The steeply sloping terrain on Sonderbach’s Werkstraße, which Röhrig Granit has bought, is around 600 square meters in size. The quarry is not being extended here. Together with Nabu, the company once again wants to set an example in terms of nature conservation and sustainability. On Tuesday, industrious helpers between the ages of seven and twelve are busy turning the large meadow into a paradise for animals and plants. It’s workshop time again for children.

Elaborate chaos of stones and branches

There were more than 180 registrations in the summer for the one-week holiday experience, but only 85 children can participate due to lack of space. Those who didn’t get a chance had the opportunity to spend two exciting and instructive days on nature and nature conservation during the autumn school holidays. A total of 33 girls and boys from the district were enthusiastically participating. They were looked after by Günther Hagemeister of the Nature Conservation Association (Nabu) of Heppenheim, and the experienced Röhrig team, consisting of Birgitt Bauer, Marco Röhrig, Jovita Röhrig, Mario Helfert, Rüdiger Hamann, and Nicole Schroeter.

There, they first had to schlepp stones and small trunks: not far from the bee colony and the richly bearing apple trees, a habitat for all kinds of small animals was created. What at first glance looks like a pile of stones and branches thrown together is built with a lot of know-how. Because if you do something wrong, the lizards do not accept the construction, and stay away. Heat islands were created, a substructure of sand and rock gravel for laying eggs, grass sods for frost-free wintering. On wood, the nimble, change-warm little animals are better camouflaged. On the outside, plants are seeded to provide food for butterflies. During his foray across the large meadow, Hagemeister was quite surprised to see the rare dusky large blue fluttering there. They are usually found where there are marsh meadows. The small butterfly is characterized by the fact that it lays its eggs in the buds of the burnet; the larvae fall to the ground, are carried by ants into their den, where they feed on the ant brood.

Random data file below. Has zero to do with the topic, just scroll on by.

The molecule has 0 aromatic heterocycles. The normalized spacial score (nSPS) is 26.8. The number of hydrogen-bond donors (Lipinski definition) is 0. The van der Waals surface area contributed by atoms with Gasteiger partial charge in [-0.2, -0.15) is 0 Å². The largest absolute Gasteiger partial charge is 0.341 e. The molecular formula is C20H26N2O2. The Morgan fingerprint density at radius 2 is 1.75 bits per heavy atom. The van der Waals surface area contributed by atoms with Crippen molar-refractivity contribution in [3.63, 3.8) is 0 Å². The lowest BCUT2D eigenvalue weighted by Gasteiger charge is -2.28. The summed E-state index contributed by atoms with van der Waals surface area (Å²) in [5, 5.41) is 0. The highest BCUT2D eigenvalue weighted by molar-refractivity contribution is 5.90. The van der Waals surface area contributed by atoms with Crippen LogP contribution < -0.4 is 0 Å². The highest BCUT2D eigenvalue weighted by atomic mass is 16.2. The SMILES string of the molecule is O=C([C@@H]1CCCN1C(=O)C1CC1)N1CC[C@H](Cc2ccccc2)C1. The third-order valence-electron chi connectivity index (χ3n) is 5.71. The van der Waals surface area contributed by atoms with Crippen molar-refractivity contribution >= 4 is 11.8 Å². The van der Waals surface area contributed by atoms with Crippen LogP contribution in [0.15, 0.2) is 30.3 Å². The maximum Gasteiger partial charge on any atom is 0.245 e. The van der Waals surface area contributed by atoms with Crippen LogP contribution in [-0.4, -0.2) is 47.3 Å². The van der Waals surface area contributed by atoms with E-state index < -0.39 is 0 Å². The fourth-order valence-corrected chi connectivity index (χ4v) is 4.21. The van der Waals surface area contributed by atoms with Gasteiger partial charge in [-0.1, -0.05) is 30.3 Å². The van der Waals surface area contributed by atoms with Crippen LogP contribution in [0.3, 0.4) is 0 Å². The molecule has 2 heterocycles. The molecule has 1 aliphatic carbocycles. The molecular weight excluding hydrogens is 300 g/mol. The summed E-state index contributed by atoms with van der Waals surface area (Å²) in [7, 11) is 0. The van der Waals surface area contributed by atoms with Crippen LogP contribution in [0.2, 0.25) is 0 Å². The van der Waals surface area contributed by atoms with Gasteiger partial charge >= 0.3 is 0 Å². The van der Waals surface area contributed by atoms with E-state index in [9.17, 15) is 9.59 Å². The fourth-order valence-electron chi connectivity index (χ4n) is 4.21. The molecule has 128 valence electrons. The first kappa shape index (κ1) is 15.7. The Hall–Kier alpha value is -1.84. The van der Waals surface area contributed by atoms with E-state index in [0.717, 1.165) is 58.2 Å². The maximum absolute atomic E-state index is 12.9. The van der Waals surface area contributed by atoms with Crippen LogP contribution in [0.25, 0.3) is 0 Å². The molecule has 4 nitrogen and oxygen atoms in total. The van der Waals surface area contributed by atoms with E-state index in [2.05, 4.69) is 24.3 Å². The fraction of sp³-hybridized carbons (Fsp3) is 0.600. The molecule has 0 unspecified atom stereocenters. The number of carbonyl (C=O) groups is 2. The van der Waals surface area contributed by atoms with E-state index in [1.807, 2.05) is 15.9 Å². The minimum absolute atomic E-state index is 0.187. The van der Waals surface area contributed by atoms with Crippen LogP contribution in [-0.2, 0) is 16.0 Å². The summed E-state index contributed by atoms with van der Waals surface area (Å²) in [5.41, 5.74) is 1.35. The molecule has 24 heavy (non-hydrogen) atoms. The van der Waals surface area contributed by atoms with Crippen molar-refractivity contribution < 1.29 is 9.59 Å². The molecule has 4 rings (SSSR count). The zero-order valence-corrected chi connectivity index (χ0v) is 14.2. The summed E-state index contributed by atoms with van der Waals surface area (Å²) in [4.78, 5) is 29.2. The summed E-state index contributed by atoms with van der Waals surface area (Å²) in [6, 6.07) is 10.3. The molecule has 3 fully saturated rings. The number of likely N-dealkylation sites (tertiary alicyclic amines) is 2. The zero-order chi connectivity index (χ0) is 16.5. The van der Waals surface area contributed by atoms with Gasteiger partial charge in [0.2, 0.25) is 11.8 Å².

The children planted four trees together to start a meadow for orchards: pear, apple, cherry, and quince trees. More will follow in November. There are fewer and fewer orchards, Hagemeister explained.

In the afternoon, the children pressed their own juice from the apples they had harvested themselves. Even more “wild corners” are to be created over the next few months. In September, a delegation from the Hessian Ministry of the Environment examined the terrain, found it suitable, and praised the joint commitment of Nabu and the company.


Günther Hagemeister explains that the Röhrig quarry plays a pioneering role for the whole of Germany in terms of protecting an active quarry as an FFH area – a flora-fauna habitat – and in terms of reconciling mining and nature conservation. Whether eagle owl or yellow-bellied toad, for which the children have created three pools, protected animal species prove that it works. In the meantime, some quarry operators have followed suit. They have now also realized that nature conservationists are not enemies – and vice versa. Hagemeister himself finds the view into the history of the Earth that such a quarry provides extremely exciting. (rid)

On Tuesday morning, after having had breakfast together, we started to create things, including nesting boxes, which were later hung up. Then, we went into the terrain.


https://www.echo-online.de/lokales/bergstrasse/heppenheim/refugium-fur-flinke-reptilien_19112565 (October 10, 2018)